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Milk it Does a Body What?

Updated on December 3, 2016

Cows on Two Farms

How bucolic. A small dairy farm in western Maryland.
How bucolic. A small dairy farm in western Maryland. | Source
A little less bucolic but more realistic, in this country these cows would be getting hormones injected and antibiotics to keep from getting sick from the chemicals effects.
A little less bucolic but more realistic, in this country these cows would be getting hormones injected and antibiotics to keep from getting sick from the chemicals effects. | Source
What could be more wholesome than drinking the milk of another mammal like Elsie
What could be more wholesome than drinking the milk of another mammal like Elsie

Lactose intolerance

How did it come about that we humans consume milk from a different species? How about a nice cold glass of rat's milk? No? Maybe dog's milk would be nice on your cereal. Ewww! All mammals produce milk yet we settled mostly on cow's milk to add to our diet. Elsie the cow is a wholesome reminder that we should drink our milk to make our bodies strong. Elsie or not, lactose intolerance is actually the norm for the human race. Places like Asia, the Middle East and Africa (where the human race is supposed to have origins) are almost completely lactose intolerant.


For the first people to drink milk we have to look elsewhere. Looking at the statistics, we see that Northern Europeans have the most tolerance for lactose. We can surmise then that milk drinkers came from places with northern climates. Even in hot places the farther north you move the more likely the people are to be able to drink milk. Almost all Dutch people and 99 percent of Swedes are lactose tolerant while in England, Germany and Finland as much as 85 percent of people can drink milk. In Northern India and East Africa 70 percent of the people can drink milk but further south the numbers reverse.


Painting thought to either depict an aurochs, a cattle/aurochs cross, or simply an aurochs like cattle breed. This painting is a copy of the original that was present at a merchant in Augsburg in the 19th century. The original probably dates from the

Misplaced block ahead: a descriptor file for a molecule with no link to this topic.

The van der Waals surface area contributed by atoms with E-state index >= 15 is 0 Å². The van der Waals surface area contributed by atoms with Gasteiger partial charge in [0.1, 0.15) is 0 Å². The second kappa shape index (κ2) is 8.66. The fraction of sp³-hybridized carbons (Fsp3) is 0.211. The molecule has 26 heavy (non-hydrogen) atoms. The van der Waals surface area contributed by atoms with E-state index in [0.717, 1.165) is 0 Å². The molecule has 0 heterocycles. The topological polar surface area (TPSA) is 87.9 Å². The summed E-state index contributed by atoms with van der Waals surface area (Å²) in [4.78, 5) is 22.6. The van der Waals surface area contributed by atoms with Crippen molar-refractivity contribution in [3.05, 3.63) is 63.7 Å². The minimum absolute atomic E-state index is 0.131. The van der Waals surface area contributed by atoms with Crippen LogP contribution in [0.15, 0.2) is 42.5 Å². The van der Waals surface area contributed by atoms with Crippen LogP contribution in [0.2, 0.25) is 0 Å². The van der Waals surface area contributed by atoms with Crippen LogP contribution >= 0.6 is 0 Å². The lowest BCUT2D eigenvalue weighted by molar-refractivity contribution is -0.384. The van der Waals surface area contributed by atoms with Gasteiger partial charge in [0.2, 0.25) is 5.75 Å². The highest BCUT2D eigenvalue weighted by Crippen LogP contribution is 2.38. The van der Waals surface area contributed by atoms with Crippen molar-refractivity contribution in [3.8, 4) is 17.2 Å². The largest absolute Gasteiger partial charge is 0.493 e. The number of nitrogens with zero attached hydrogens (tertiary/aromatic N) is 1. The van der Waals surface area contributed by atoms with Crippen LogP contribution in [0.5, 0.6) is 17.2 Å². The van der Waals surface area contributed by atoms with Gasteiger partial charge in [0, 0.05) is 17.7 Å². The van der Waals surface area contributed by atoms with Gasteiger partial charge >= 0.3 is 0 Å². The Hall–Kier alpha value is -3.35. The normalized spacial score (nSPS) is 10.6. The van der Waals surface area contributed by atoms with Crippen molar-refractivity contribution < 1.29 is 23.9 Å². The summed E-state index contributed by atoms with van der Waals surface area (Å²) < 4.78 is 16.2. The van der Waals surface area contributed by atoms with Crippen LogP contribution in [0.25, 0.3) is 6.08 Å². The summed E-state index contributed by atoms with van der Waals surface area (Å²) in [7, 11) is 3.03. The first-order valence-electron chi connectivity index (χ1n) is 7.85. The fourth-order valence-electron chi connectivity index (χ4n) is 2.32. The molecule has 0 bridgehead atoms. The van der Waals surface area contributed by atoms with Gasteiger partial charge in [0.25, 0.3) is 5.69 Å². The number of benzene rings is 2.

Painting thought to either depict an aurochs, a cattle/aurochs cross, or simply an aurochs like cattle breed. This painting is a copy of the original that was present at a merchant in Augsburg in the 19th century. The original probably dates from the | Source
Bas-relief from the m wall, k door, of king Sargon II's palace at Dur Sharrukin in Assyria (now Khorsabad in Iraq) from 713 until 716 BC
Bas-relief from the m wall, k door, of king Sargon II's palace at Dur Sharrukin in Assyria (now Khorsabad in Iraq) from 713 until 716 BC | Source
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Mutants drinking milk

Scientists say we developed the ability to digest milk sometime about 5000-4000 B.C. by the spread of a genetic mutation called lactase persistence. This genetic mutation allowed humans to continue to digest milk after weaning. Those without this mutation lose the ability to digest milk around the age of eight years. Those of us that can drink milk are therefore mutants! This lactase persistence seems to have developed in different peoples at different times and not because of interbreeding.
Whomever was the first to drink milk had to have some guts or be desperate. The first cattle to be domesticated were the Aurochs, but by the 16th century, the Aurochs were extinct. Imagine looking at an aurochs cow and thinking that if I can just grab those teats and squeeze I will get to drink the stuff that comes out. No word on what the cow thought but they are not known to be deep thinkers. Before the domestication of cattle, we were already busy milking domesticated goats but since goat milk is such a small part of modern dairying, we will stick to cattle. There is some evidence of the domestication of cattle as early as 8000 B.C. in Mesopotamia but Neolithic farmers in Britain and Northern Europe are thought to have been the first to begin milking cattle for human consumption as early as 4,000 B.C. A thousand years later, by 3000 B.C., the milking of dairy cows had become a major part of Sumerian civilization (present day Iraq) with Sumerians drinking milk and making cheese and butter.

The question remains, why cow's milk? All mammals produce milk and each species produces milk that will help their young thrive. As for us, why not rat milk or dog's milk? That's pretty disgusting and who wants to milk a rat but it does point out that our love of cow's milk is just cultural conditioning, there is nothing special about cow's milk. Other people are milking camels and goats.

Health effects of cheese

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No Lactose in Cheese